[35] The defendants contend that any costs awarded to them ought to be paid directly to ICBC, who is not a party to this proceeding. The defendants acknowledge that there does not appear to be any authority directly on point.


[36] The paramount principle to be derived from the authorities is that any discretionary exceptions to the usual costs rules must be made judicially: Bailey v. Victory (1995) 4 B.C.L.R. (3d) 388, 57 B.C.A.C. 23 (C.A.) at para. 13.

[37] The defendants primarily anchor their submissions on s. 84(1) of the Insurance (Vehicle) Act, R.S.B.C. 1996, c. 231 [formerly s. 26 of the Insurance (Motor Vehicle) Act]. Section 84(1) of the Insurance (Vehicle) Act provides as follows:

84  (1) On making a payment of benefits or insurance money or assuming liability for payment of benefits or insurance money, an insurer

(a) is subrogated to and is deemed to be the assignee of all rights of recovery against any other person liable in respect of the loss, damage, bodily injury or death of a person to whom, on whose behalf or in respect of whom the payment of benefits or insurance money is made or to be made, and

(b) may bring action in the name of the insured or in its own name to enforce the rights referred to in paragraph (a).

[38] On a plain reading of s. 84(1) of the Insurance (Vehicle) Act, the provisions pertain to the statutory subrogation issues between the insured and the insurer, which issues were not before me in this litigation. It is axiomatic that this subsection is not determinative of the dispute between the plaintiff and the defendants in this case. An award of costs to ICBC, who is not a party to this proceeding, would constitute a departure from the usual rule that the defendants who were the successful parties in this litigation be awarded costs. In my view, these statutory provisions do not establish a basis for an order displacing the usual rule…

[44] While the Court of Appeal in Perez v. Galambos, 2008 BCCA 382, recognized the jurisdiction to make a costs award in relation to a non-party, the Court observed that such an award is unusual and exceptional, and should only be made in “special circumstances” (at para. 17). The Court stated that a non-party who is funding litigation can be liable for costs as the real litigant if they have put forward an insolvent party as a “man of straw” to avoid liability for costs or if the non-party has promoted the litigation improperly so as to be liable for the tort of maintenance. The Court in Perez declined to order that the insurer who defended the action pay the costs of the successful plaintiff. Since the facts in this case are clearly distinguishable from those in Perez, that case does not assist the defendants. Moreover, I also note that neither counsel brought it to the Court’s attention that this decision was reversed by the Supreme Court of Canada and the issue of costs was left to the parties to resolve or, in the alternative, remanded back to the Court of Appeal for further consideration. It does not appear that there has been any further consideration by the Court of Appeal.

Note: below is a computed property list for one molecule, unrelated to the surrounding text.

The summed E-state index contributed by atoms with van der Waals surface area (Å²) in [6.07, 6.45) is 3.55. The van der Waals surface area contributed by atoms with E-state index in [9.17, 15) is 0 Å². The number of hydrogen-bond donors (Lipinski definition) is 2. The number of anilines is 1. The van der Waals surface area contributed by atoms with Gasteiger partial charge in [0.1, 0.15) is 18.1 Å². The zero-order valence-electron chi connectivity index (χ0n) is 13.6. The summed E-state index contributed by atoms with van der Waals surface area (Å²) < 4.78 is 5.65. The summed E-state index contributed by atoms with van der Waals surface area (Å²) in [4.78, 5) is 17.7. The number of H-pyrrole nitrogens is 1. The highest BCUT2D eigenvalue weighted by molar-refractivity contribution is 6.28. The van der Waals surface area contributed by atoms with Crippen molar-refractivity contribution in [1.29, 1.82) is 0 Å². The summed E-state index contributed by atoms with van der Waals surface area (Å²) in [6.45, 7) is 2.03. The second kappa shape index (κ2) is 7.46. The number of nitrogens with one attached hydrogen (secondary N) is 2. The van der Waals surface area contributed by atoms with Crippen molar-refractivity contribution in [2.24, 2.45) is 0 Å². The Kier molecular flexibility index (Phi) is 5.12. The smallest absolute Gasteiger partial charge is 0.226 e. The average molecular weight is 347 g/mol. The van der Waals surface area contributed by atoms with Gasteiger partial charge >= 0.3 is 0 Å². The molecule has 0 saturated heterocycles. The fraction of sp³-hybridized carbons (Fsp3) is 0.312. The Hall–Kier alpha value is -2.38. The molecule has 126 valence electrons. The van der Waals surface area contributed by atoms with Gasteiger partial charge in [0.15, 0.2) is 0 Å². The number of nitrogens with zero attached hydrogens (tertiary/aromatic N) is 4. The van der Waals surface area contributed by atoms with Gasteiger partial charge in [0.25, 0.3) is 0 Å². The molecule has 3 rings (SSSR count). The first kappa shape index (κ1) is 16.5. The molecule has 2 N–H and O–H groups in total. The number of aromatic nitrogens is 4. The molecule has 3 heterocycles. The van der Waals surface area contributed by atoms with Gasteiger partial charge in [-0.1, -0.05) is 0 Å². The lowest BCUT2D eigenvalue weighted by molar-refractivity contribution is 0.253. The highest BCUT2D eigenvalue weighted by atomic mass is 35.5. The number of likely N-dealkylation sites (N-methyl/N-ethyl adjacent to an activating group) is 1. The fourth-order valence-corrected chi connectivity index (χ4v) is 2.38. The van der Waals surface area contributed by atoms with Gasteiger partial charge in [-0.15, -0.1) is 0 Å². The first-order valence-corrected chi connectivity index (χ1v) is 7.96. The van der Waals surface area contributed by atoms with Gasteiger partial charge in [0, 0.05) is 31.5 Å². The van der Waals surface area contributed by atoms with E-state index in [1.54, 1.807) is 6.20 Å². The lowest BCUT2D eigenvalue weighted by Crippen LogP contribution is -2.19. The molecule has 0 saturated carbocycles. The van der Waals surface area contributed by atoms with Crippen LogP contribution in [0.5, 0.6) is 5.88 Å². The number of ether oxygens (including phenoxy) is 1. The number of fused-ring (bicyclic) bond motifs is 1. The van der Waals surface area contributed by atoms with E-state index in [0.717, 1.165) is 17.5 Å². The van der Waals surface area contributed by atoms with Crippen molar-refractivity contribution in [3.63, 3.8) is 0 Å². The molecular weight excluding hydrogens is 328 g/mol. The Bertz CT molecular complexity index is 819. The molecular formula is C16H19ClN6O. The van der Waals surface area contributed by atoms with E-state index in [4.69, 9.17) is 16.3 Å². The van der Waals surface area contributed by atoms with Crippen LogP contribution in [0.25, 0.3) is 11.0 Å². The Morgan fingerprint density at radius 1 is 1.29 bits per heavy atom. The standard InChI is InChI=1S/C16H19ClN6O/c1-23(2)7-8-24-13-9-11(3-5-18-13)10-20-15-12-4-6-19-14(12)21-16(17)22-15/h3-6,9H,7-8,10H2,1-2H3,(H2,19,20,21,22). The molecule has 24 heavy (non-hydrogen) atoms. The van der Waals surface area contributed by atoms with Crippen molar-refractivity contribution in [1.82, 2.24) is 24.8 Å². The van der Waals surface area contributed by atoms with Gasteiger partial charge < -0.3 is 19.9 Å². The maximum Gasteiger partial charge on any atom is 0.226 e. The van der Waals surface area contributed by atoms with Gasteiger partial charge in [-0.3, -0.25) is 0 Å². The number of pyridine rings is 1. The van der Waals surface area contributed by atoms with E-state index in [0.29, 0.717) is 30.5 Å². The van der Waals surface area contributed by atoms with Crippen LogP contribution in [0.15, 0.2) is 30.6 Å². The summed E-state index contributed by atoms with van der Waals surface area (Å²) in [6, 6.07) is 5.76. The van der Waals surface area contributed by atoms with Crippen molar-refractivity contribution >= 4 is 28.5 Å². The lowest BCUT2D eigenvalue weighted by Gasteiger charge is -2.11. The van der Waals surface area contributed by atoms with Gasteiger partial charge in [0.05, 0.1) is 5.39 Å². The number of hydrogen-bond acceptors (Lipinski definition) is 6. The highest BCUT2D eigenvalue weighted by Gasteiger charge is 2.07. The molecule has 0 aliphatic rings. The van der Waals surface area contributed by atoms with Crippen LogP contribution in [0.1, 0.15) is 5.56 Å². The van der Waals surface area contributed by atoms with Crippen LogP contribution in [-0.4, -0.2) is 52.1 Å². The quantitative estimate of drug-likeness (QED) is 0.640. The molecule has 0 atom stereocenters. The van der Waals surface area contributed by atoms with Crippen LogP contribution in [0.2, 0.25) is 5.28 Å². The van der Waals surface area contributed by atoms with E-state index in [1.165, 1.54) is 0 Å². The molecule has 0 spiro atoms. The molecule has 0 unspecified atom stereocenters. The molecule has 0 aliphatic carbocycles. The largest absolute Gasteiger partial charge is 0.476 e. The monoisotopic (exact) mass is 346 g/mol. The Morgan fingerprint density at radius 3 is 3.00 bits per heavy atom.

[45] In their submissions the defendants also cite Qureshi (Guardian ad litem of) v. Nickerson (1991), 77 D.L.R. (4th) 1, 53 B.C.L.R. (2d) 379 (C.A.). However, in my view there is no principle to be derived from Qureshi that supports the defendants’ submission that ICBC should be entitled to an award of costs in this case. In that case, the plaintiff argued that the defendant had not incurred any costs in his successful defence of a medical malpractice claim because those costs had been paid on his behalf by the Canadian Medical Protective Association. The Court of Appeal found that there was no contract of indemnification and no right of subrogation between the defendant and the Canadian Medical Protective Association. The Court concluded that in the absence of a right of subrogation, and having not incurred any liability for fees and disbursements in defending the claim, the defendant was not entitled to a costs award against the plaintiff.

[46] In summary on this issue, I am not persuaded that in the circumstances of this case, there is any principled basis upon which this Court should order that the plaintiff pay costs to the non-party ICBC.


Rule 15-1 and Pre Trial Settlement Costs


Useful reasons for judgement were released today by the BC Supreme Court, Chilliwack Registry, addressing costs consequences when fast track cases settle prior to the first day of trial.  In short the Court held that the rules operate to fix lump sum costs of $6,500 in these circumstances.
In today’s case (Gill v. Widjaja) the Plaintiff was injured in a collision.  The Plaintiff sued pursuant to Rule 15.  ICBC made a formal settlement offer of $34,800 plus assessable costs and disbursements.  Following this the parties could not agree on some of the disbursement items.  The matter was ultimately put before the Court and in adjudicating the dispute Master Baker confirmed that costs under Rule 15 are set via lump sum.  Specifically the Court provided the following useful reasons:


[16] Tariff amount and Rule 15-1. The real question is: how much should the fee mandated by Rule 15-1, when the matter is settled without trial, be further affected by preparation or lack thereof?  Counsel agree that the starting sum is $8,000.00 and that, since no trial proceeded, there should be a reduction of one day’s costs ($1,500.00). After that they disagree. Mr. Cope says there should be the equivalent of one-half day’s trial cost added back in for trial preparation. Ms. Tonge says $2,000.00 should be further deducted. Certainly, the Rule permits departure from the indicated amount, as it is prefaced with “Unless the court otherwise orders…”.